Details of the press conference: NHK (Japanese)

Demon Kakka interview: Sponichi

 

34 thoughts on “Don’t Pin The Blame On Alcohol

  1. I’m of the opinion that he might have survived if he was Japanese. Was it you, Herouth, who said that on twitter there were five people clamoring for his ouster for every one person expressing sympathy?

    Liked by 1 person

    • Yes, that was I. I think that it could be that the YDC would have come up with a less severe statement if we were talking about a Japanese Yokozuna. But I’m not sure that, if Harumafuji did not believe he was doing something legitimate, that he would have tried to actually avoid intai even if he could.

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  2. Well, sorry but not sure I’m buying it. Of course, anything I or anyone else says is pure speculation, so perhaps we shouldn’t speculate and just accept the situation for what it is.

    However, I don’t buy the “alcohol wasn’t a factor” defense. The very first step is to admit you have a problem. And he shouldn’t have been anywhere near a bar anyway, it isn’t seemly for a Yokozuna.

    I think there’s a LOT more to this story than we will ever know, so best to simply move on.

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    • Wait, why isn’t it legitimate for a Yokozuna to be anywhere near a bar? Two other Yokozuna were there and nobody is saying anything about that to them, including the YDC.

      By the way, I’m not saying it wasn’t a factor at all. It probably caused the man to hit a lot harder than he would have if he was completely sober.

      The very first step is to admit that you have a problem. But what if you don’t have a problem? Just a single case of overdoing things?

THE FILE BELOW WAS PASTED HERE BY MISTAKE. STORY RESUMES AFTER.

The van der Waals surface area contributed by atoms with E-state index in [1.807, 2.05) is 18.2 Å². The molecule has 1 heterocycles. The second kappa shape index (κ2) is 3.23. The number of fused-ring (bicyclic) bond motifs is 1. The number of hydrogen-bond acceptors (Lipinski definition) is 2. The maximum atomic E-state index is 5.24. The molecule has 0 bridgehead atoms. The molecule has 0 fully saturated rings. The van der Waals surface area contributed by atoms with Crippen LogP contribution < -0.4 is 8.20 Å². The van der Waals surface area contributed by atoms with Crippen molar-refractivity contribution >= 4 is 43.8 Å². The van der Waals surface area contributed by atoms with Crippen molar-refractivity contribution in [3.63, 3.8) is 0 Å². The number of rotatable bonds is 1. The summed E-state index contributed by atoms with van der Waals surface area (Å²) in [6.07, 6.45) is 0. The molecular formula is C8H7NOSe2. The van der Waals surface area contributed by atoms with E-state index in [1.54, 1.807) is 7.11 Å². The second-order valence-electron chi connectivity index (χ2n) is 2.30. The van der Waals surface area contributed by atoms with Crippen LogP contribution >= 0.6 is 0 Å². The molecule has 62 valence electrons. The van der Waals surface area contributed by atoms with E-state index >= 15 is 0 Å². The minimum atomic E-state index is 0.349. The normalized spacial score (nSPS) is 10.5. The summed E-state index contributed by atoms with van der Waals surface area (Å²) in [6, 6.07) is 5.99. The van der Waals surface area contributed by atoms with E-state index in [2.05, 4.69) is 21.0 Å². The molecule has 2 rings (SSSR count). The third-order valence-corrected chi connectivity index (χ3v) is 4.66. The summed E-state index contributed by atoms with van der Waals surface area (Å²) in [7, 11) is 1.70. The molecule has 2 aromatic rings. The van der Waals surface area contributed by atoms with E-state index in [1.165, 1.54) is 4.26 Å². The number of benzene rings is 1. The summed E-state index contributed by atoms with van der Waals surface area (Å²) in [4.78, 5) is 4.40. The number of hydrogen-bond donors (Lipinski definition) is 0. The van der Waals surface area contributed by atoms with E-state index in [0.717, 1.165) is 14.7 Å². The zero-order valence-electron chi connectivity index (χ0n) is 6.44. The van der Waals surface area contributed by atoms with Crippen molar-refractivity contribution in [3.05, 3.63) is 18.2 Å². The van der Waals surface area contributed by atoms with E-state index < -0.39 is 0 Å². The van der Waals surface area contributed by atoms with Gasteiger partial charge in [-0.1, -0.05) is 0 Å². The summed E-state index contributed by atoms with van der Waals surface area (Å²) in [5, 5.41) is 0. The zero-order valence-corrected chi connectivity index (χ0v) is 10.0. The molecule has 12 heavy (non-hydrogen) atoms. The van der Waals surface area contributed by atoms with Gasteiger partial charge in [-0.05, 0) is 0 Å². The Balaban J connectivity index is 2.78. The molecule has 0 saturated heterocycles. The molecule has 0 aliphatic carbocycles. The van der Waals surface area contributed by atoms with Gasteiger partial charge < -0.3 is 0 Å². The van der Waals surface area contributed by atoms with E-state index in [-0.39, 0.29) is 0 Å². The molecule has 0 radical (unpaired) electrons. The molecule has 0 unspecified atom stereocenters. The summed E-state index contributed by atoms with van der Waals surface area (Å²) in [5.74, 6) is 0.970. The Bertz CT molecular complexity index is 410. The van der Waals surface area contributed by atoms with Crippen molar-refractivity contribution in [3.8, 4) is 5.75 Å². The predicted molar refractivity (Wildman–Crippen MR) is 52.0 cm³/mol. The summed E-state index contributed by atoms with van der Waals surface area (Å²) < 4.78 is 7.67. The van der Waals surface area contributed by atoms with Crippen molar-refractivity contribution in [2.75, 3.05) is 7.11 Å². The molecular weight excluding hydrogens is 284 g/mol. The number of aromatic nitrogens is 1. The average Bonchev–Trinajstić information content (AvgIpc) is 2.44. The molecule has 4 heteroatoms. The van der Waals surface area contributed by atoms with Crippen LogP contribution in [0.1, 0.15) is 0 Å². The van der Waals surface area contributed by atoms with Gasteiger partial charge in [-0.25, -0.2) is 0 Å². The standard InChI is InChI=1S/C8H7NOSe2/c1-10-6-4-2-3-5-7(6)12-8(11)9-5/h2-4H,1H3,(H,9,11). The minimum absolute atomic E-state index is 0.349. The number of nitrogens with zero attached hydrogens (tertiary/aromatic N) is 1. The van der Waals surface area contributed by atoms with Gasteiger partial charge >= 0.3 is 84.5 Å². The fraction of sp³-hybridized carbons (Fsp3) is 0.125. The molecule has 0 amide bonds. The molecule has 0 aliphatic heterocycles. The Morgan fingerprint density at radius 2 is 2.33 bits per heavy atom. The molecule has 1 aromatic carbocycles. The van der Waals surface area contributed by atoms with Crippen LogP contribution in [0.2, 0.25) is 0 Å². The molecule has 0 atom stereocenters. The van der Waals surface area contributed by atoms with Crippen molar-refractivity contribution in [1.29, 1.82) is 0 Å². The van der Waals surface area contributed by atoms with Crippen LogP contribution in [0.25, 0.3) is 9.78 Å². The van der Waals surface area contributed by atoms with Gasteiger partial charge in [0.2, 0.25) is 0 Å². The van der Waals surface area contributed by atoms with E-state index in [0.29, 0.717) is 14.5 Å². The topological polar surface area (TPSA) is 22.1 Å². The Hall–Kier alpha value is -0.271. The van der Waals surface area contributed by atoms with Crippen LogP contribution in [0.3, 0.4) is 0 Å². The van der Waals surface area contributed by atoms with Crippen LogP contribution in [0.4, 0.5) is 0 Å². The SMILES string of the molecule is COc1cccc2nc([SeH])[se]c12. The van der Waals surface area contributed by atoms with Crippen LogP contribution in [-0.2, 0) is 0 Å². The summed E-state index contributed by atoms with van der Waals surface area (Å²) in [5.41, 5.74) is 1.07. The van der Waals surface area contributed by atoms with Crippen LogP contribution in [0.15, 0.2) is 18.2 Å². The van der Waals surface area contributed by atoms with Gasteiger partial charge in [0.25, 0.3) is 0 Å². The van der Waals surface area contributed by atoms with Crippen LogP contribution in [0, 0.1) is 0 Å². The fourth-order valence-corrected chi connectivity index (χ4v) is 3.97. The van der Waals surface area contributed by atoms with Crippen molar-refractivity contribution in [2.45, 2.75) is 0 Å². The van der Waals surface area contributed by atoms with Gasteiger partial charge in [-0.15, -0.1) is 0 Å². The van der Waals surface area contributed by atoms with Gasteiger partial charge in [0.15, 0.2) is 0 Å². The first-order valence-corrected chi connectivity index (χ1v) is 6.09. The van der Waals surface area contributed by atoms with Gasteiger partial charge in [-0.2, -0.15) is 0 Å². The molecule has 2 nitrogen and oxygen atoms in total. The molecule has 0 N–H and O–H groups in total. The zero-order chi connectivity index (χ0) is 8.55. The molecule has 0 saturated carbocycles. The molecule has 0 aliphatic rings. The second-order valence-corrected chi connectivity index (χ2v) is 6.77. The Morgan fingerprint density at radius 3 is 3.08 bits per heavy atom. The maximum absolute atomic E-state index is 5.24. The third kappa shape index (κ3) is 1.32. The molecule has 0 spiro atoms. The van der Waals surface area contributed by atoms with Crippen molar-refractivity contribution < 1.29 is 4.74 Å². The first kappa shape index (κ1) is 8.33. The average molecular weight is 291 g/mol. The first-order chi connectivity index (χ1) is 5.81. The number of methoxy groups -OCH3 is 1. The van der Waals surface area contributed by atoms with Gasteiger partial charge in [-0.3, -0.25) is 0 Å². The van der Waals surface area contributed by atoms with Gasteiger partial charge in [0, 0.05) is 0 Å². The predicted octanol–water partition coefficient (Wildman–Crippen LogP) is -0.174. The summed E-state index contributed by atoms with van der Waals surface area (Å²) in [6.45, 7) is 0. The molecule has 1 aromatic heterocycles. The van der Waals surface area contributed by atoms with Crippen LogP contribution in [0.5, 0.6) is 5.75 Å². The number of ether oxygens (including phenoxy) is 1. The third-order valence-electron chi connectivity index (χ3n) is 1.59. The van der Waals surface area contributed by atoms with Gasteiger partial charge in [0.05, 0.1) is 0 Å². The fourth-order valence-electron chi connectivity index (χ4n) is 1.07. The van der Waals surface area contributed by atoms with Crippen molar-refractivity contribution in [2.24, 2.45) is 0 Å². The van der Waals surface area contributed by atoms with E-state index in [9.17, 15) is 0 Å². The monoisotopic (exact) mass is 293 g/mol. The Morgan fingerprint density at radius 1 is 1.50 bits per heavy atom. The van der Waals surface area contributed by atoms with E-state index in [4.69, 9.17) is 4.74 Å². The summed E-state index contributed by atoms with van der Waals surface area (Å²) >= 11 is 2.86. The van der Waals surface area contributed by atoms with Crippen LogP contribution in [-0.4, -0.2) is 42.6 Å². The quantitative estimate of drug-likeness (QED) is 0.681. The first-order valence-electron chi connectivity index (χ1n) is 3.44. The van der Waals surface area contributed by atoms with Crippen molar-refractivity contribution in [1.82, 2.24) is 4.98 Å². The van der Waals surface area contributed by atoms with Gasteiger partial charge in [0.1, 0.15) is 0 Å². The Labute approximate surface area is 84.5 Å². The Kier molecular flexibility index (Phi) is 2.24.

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        • Have you ever been to a bar? Some dudes deserve a punch in the face. (Full disclosure: I have been kicked out of Gas Panic in Yokohama.) I’ve been witness to some vile treatment of women, especially, in bars. I’ve even been roofied.

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  3. Sumo is shooting itself in the foot with this decision. He’s the 2nd best Yokozuna they have at the moment. They’re already losing good talent to serious long-term injuries. The old ways just might be how they lose the resurgence in popularity.

    Liked by 2 people

    • It will be easy to apply the proof to your hypothesis: they are coming off an incredible year of six fully sold out honbasho. Even a ticket unsold next year would be a step back and while we’ve discussed the kyujo rikishi being a factor, it will be very easy to point the finger at the handling of this incident (by any or all parties) as a factor in that. Time will tell!

      Liked by 2 people

  4. Given how systematic the issue of excessive violent punishment can be in sumo it feels like Harumafuji is being used almost as a sacrificial lamb in the hopes that they can just keep brushing it under the carpet. It makes this very upsetting because its an issue that feels like it needs to be addressed and Harumafuji deserves far, far better than that.